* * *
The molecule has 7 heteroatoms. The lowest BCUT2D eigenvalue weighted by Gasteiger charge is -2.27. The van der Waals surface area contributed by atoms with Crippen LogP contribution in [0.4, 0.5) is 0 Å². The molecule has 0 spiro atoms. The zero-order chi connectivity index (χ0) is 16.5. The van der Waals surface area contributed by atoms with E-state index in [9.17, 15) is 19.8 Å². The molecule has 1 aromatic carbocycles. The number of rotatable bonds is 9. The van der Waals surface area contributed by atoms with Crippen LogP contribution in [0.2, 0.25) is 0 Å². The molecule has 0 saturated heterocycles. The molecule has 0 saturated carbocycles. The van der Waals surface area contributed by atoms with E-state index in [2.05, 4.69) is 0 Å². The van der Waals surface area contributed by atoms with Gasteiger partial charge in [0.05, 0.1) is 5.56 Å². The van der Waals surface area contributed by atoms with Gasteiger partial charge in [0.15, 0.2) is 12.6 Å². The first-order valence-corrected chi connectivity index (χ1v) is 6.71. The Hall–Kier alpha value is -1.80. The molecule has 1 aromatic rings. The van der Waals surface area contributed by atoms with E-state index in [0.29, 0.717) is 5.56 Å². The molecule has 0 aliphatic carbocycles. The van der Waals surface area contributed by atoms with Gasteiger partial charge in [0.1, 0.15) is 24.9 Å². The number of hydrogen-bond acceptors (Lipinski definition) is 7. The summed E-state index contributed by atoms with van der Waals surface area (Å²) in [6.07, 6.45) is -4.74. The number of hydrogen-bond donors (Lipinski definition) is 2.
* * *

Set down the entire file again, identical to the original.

The molecule has 7 heteroatoms. The lowest BCUT2D eigenvalue weighted by Gasteiger charge is -2.27. The van der Waals surface area contributed by atoms with Crippen LogP contribution in [0.4, 0.5) is 0 Å². The molecule has 0 spiro atoms. The zero-order chi connectivity index (χ0) is 16.5. The van der Waals surface area contributed by atoms with E-state index in [9.17, 15) is 19.8 Å². The molecule has 1 aromatic carbocycles. The number of rotatable bonds is 9. The van der Waals surface area contributed by atoms with Crippen LogP contribution in [0.2, 0.25) is 0 Å². The molecule has 0 saturated heterocycles. The molecule has 0 saturated carbocycles. The van der Waals surface area contributed by atoms with E-state index in [2.05, 4.69) is 0 Å². The van der Waals surface area contributed by atoms with Gasteiger partial charge in [0.05, 0.1) is 5.56 Å². The van der Waals surface area contributed by atoms with Gasteiger partial charge in [0.15, 0.2) is 12.6 Å². The first-order valence-corrected chi connectivity index (χ1v) is 6.71. The Hall–Kier alpha value is -1.80. The molecule has 1 aromatic rings. The van der Waals surface area contributed by atoms with E-state index in [0.29, 0.717) is 5.56 Å². The molecule has 0 aliphatic carbocycles. The van der Waals surface area contributed by atoms with Gasteiger partial charge in [0.1, 0.15) is 24.9 Å². The number of hydrogen-bond acceptors (Lipinski definition) is 7. The summed E-state index contributed by atoms with van der Waals surface area (Å²) in [6.07, 6.45) is -4.74. The number of hydrogen-bond donors (Lipinski definition) is 2.